Islamabad: National Bank of Pakistan, one of the largest commercial banks in the country, was fined $55 million for anti-money laundering violations by two US regulators.
The state-owned bank will pay $35 million in penalties to the New York State Department of Financial Services and another $20 million to the Federal Reserve Board, according to statements from the regulators.
“The Federal Reserve Board announced a $20.4 million penalty against the National Bank of Pakistan, a foreign bank operating in the United States and headquartered in Pakistan, for anti-money laundering violations. The Board will also require the firm to improve its anti-money laundering programme,” the official statement said.
In a notice to the Pakistan Stock Exchange (PSX), NBP said it has reached an agreement with US regulators.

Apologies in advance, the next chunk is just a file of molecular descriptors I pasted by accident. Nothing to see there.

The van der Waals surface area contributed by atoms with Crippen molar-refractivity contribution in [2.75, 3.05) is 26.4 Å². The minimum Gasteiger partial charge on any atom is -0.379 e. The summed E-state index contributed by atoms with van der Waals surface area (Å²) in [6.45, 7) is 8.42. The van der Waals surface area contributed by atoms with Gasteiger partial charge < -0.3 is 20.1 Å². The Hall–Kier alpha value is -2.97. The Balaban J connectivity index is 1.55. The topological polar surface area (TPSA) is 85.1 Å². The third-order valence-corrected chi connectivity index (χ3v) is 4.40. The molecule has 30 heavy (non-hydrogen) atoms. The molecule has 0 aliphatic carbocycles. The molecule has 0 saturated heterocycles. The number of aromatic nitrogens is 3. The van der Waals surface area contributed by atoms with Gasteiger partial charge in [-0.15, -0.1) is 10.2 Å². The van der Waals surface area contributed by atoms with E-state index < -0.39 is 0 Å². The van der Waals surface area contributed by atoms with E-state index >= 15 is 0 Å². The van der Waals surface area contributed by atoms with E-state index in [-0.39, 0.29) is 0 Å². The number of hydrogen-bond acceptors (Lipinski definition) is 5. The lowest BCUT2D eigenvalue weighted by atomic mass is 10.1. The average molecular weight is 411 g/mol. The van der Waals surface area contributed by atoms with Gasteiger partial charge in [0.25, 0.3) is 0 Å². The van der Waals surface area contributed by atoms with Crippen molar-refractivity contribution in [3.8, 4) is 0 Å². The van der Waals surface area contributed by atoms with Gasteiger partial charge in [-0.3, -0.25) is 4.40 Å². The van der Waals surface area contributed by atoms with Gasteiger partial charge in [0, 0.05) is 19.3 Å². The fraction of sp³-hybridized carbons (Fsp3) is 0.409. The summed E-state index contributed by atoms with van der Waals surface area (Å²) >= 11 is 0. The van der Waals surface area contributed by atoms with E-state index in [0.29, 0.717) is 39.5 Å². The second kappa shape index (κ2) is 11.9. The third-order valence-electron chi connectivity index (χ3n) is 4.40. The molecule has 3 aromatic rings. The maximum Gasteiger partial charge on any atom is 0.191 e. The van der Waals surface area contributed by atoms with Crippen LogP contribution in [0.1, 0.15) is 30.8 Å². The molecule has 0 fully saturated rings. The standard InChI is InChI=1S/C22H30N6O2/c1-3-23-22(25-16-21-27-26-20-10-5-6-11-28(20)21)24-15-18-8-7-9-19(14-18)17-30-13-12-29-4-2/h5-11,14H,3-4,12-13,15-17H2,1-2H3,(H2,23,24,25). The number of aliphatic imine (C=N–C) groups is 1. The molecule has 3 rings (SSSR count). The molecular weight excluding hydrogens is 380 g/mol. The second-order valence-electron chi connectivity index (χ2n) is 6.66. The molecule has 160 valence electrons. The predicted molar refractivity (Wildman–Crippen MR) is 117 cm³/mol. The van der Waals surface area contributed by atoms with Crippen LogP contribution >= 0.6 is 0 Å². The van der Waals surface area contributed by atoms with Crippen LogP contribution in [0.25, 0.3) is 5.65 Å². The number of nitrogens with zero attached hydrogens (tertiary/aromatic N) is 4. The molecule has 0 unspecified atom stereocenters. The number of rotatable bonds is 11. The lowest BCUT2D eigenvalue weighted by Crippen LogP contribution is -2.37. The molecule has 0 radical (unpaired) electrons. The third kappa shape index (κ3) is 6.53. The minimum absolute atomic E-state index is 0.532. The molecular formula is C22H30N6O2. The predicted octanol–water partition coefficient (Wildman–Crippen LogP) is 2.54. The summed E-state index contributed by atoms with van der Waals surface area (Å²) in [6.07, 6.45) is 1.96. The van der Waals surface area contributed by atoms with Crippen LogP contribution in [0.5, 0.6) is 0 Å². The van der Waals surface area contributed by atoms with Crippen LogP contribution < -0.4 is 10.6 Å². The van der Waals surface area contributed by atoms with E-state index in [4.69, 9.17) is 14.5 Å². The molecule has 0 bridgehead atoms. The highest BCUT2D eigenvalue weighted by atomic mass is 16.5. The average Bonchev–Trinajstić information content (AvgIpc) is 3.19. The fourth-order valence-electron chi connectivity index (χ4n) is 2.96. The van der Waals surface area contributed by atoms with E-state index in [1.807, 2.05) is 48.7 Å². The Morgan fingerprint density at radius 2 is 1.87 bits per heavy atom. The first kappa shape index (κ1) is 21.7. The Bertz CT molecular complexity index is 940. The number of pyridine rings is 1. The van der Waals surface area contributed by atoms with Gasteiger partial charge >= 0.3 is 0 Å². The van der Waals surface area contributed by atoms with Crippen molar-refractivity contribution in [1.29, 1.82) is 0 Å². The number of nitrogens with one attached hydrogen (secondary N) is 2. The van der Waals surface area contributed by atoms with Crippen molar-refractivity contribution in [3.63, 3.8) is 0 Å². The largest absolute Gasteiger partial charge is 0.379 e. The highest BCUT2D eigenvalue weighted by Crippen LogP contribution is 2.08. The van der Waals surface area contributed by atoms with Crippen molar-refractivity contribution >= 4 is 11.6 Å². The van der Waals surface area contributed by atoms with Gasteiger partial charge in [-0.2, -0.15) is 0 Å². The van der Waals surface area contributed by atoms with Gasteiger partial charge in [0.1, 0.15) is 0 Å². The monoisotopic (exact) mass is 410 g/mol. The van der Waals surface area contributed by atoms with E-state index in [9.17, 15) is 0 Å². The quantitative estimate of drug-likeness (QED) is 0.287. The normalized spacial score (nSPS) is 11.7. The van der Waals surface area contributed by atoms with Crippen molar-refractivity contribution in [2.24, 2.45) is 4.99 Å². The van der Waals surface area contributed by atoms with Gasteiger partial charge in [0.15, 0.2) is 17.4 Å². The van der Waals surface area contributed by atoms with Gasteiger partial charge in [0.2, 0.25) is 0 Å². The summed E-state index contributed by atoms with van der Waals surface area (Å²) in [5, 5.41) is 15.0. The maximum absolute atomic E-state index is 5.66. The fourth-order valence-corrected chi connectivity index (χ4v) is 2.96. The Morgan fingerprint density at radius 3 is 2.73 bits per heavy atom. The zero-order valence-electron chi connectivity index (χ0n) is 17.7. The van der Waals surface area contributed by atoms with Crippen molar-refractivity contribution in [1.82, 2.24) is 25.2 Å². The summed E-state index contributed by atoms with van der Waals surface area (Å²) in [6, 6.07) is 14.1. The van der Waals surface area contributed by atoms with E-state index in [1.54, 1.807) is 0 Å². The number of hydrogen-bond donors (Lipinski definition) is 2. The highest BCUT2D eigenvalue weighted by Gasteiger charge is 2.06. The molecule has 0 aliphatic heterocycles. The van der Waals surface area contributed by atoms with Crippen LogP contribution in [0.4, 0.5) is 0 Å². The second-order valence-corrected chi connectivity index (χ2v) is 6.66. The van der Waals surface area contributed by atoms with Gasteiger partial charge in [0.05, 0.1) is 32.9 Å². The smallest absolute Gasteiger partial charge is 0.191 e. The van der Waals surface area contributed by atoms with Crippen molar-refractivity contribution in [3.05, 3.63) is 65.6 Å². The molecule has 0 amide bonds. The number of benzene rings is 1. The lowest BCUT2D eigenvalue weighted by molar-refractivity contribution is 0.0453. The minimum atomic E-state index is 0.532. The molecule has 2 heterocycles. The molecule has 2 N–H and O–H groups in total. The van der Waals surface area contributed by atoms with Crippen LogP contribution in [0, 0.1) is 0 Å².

NBP president Arif Usmani said the penalty was for “historical compliance programme weaknesses and delays in making compliance-related enhancements,” adding that “there were no findings of improper transactions or willful misconduct.” He also said that the bank’s system has been improved under the new management since May 2020.
The two US regulators previously took action against the bank over persistent compliance deficiencies at the New York branch. In 2016, the bank agreed to address significant shortcomings the regulators identified, but ultimately failed to do so, the regulators said. “These continued failures revealed that the Branch’s senior management were unwilling or unable to promote a culture of compliance,” the New York regulator said.
Under the settlement reached, the bank will be required to create a plan to improve its anti-money-laundering program as well as its suspicious-activity monitoring and customer due-diligence requirements.
The New York regulator acknowledged the bank’s cooperation and efforts to improve its compliance.